Jun 24

A Homemaker’s Dilemma, Pt. 5

2009 at 6:03 pm   |   by Nicole Whitacre Filed under Homemaking

We received many thoughtful, humble questions on this topic of homemaking, so I put them to Mom for an impromptu girltalker to girltalker interview.

Nicole: What about cases where a husband does not value the wife’s role as home manager or where he abuses the biblical mandate and expects her to do more than is warranted in Scripture—how should a woman respond?

Carolyn: I would encourage the wife to ask her husband if they might study God’s Word together and prayerfully consider: Are we fulfilling our roles and responsibilities in a manner that is consistent with God’s design? If the husband is unwilling to have this conversation, or if after talking they still disagree, the wife should request that they get counsel from a godly couple or a pastor. If a woman is married to an unbeliever, I would encourage her to seek pastoral wisdom as to how to reflect the gospel in this tricky situation. As women, we must remember that sometimes the most helpful thing we can do for our husbands is to get help from others.

Nicole: We heard from several women who suffer from illness, ranging from mild to severe. A young woman with diabetes who does not yet have children but works full-time explains her dilemma: “I have made a schedule for daily cleaning so I don’t have to do it all at once, but there are just days when I am so tired. I’m trapped in this-no-man’s land. I know I need to get housework done, but my husband has asked me to just spend time with him and rest. What do I do?”

Carolyn: Do what you can and do not worry about what you cannot do. Our Heavenly Father, who has called you to be a home manager, has also, in the mystery of His sovereign wisdom, allowed physical limitations. You glorify Him through your desire and efforts to reflect His design even in your weakness.

I would encourage you to develop a strategy for managing your home that minimizes your physical activity and makes it easy for your husband to participate. Simplicity is key here. It may be helpful to ask other women for creative ideas in order to develop a basic yet effective plan. But after you’ve done all you can, receive your husband’s extra help with gratefulness!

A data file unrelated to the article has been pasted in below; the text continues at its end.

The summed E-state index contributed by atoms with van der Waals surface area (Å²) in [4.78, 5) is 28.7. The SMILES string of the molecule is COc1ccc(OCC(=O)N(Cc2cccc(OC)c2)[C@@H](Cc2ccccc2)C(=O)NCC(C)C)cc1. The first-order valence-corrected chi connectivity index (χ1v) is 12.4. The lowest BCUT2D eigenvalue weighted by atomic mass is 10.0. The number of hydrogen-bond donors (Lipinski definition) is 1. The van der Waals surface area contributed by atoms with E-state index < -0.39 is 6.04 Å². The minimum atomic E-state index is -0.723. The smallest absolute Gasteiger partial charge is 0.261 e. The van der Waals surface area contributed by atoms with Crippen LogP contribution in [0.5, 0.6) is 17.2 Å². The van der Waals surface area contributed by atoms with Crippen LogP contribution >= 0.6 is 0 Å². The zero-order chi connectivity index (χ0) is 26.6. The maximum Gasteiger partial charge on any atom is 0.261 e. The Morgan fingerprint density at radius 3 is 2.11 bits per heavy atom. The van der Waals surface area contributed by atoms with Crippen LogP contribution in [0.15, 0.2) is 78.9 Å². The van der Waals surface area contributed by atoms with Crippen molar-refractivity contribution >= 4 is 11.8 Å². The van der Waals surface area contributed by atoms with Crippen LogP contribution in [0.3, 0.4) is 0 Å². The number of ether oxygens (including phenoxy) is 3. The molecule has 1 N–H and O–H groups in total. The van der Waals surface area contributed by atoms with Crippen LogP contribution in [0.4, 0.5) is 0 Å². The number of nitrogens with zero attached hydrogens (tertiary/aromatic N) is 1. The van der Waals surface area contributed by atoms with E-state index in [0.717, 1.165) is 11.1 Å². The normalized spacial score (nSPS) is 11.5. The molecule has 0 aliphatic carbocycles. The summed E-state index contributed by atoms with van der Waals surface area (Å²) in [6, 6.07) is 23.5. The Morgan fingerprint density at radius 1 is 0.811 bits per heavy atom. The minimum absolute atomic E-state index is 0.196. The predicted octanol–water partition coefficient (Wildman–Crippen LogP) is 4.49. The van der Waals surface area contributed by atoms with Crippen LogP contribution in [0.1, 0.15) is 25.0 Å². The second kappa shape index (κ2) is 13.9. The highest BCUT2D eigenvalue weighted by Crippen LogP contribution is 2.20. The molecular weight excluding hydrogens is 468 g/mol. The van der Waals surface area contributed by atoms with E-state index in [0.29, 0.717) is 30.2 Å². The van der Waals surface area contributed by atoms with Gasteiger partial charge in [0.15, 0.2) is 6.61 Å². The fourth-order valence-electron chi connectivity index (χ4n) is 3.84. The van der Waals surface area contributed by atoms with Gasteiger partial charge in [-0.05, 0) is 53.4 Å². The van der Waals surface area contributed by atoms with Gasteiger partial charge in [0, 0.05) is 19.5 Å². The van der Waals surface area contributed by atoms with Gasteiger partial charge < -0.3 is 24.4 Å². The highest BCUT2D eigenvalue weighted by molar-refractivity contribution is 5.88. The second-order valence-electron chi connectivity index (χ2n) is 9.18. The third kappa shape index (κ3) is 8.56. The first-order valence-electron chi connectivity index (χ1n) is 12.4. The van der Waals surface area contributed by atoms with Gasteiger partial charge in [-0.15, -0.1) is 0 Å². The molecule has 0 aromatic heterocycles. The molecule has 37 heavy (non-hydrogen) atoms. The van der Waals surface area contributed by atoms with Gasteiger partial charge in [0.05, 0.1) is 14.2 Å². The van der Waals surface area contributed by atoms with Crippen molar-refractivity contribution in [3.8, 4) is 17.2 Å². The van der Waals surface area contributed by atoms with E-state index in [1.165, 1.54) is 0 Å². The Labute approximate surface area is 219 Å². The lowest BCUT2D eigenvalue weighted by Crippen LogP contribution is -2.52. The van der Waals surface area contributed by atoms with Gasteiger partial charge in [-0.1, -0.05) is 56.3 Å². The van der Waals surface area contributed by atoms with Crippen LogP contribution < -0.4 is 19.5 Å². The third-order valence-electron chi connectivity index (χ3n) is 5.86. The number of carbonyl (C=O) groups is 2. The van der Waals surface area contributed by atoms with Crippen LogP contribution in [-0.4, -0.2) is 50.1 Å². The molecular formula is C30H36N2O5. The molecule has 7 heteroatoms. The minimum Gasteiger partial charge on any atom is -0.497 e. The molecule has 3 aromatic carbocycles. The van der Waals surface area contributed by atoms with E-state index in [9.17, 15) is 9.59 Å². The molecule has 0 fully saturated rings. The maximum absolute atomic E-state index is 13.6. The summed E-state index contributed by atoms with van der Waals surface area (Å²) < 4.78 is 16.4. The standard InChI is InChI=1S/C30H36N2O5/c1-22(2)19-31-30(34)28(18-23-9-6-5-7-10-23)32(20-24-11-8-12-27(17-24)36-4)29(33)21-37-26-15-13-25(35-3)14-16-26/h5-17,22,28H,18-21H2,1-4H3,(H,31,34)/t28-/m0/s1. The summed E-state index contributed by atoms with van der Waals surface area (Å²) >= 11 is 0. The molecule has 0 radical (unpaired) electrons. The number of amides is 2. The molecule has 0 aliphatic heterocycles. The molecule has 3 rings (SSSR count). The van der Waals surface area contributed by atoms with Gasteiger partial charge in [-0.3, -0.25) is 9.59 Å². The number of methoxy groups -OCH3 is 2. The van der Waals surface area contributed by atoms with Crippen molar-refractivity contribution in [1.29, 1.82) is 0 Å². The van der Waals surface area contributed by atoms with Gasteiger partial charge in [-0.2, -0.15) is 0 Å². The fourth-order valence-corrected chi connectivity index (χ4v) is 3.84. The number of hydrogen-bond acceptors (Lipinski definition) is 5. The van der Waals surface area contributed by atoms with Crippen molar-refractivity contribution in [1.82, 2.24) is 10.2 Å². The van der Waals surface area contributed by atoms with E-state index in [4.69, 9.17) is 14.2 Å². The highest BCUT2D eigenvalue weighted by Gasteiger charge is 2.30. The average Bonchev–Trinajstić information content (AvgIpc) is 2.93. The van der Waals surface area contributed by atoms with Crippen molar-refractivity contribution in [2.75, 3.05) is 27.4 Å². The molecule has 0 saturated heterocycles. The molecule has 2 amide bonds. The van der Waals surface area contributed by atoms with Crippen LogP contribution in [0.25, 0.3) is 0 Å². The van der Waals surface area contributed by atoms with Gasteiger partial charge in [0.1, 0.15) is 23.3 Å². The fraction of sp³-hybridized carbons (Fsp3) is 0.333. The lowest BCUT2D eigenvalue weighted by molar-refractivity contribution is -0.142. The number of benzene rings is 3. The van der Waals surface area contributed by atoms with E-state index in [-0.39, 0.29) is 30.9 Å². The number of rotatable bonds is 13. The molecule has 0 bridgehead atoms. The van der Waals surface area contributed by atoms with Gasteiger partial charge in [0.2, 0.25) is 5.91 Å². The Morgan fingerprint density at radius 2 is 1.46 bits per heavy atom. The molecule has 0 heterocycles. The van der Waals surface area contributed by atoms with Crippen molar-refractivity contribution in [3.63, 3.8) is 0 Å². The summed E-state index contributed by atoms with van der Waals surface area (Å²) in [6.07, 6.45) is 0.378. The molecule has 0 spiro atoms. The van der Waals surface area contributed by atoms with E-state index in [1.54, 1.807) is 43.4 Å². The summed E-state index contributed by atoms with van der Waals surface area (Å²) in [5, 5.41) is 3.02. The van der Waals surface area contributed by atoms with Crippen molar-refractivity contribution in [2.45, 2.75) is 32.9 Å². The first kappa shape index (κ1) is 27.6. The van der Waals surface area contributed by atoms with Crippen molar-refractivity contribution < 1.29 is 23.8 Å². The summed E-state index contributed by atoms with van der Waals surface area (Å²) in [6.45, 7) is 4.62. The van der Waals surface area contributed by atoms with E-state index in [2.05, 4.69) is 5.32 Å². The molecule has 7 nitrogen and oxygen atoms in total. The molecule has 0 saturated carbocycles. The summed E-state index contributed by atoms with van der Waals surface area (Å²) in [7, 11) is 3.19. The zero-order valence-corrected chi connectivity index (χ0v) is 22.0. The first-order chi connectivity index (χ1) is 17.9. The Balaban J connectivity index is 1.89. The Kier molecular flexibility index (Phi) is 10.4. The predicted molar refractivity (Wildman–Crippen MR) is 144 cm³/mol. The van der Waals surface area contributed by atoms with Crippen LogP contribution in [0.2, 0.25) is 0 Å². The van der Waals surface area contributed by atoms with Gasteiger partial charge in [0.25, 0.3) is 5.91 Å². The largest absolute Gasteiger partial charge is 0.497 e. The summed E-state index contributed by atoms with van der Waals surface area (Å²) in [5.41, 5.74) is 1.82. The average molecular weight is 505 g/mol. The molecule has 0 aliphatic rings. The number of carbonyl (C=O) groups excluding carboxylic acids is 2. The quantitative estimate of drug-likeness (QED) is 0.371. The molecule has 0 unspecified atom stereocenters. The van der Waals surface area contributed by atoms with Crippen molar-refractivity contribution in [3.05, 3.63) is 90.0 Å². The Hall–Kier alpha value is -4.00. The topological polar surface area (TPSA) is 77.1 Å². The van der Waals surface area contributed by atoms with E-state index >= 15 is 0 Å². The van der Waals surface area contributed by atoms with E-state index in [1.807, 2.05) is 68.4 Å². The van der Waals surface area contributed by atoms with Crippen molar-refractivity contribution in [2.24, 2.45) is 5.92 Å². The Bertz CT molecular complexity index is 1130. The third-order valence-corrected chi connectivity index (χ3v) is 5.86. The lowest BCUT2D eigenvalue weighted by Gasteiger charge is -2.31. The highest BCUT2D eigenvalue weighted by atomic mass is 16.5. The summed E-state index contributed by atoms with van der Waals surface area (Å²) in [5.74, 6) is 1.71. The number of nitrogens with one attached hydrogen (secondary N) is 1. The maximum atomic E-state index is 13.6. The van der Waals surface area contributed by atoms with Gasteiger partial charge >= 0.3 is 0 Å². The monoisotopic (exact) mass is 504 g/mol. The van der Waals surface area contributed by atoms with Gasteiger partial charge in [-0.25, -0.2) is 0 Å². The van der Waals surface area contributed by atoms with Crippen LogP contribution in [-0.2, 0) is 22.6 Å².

Nicole: Another women explained that she has been very ill over the past year and hospitalized five times. “Right now I can barely walk and can not even cut up my own food,” she explains. “My husband is wonderfully serving me by running our household with the help of my church family. I long to be the one running my home. Biblically, how am I to be a homemaker during this time? This may be a long-term problem for me. I am trying to work out God’s will for me as a wife and mom in this situation.”

Carolyn: I feel as if I am standing on holy ground as I hear your question. Your longing to serve your family, even in the midst of your severe physical trial, brings great glory to our Savior. Although severely limited physically, your heart is running hard after God’s commands (Ps. 119:32). I want to follow your example.

And I pray you will find comfort in these words from Charles Spurgeon: “Unerring wisdom ordained your lot, and selected for you the safest and best condition. Remember this, had any other condition been better for you than the one in which you are, divine love would have put you there. You are placed by God in the most suitable circumstances. Be content with such things as you have, since the Lord has ordered all things for your good.”

While I don’t pretend to understand, God has ordained these circumstances for your good, and the good of your family. He has appointed for you to glorify Him through suffering and for your husband to glorify Him as he shoulders your duties in the home. But he has also supplied abundant grace for you to endure and your husband to persevere. Rest assured that together, you are bringing much glory to God.

(We will answer one final homemaking question tomorrow, so stay tuned.)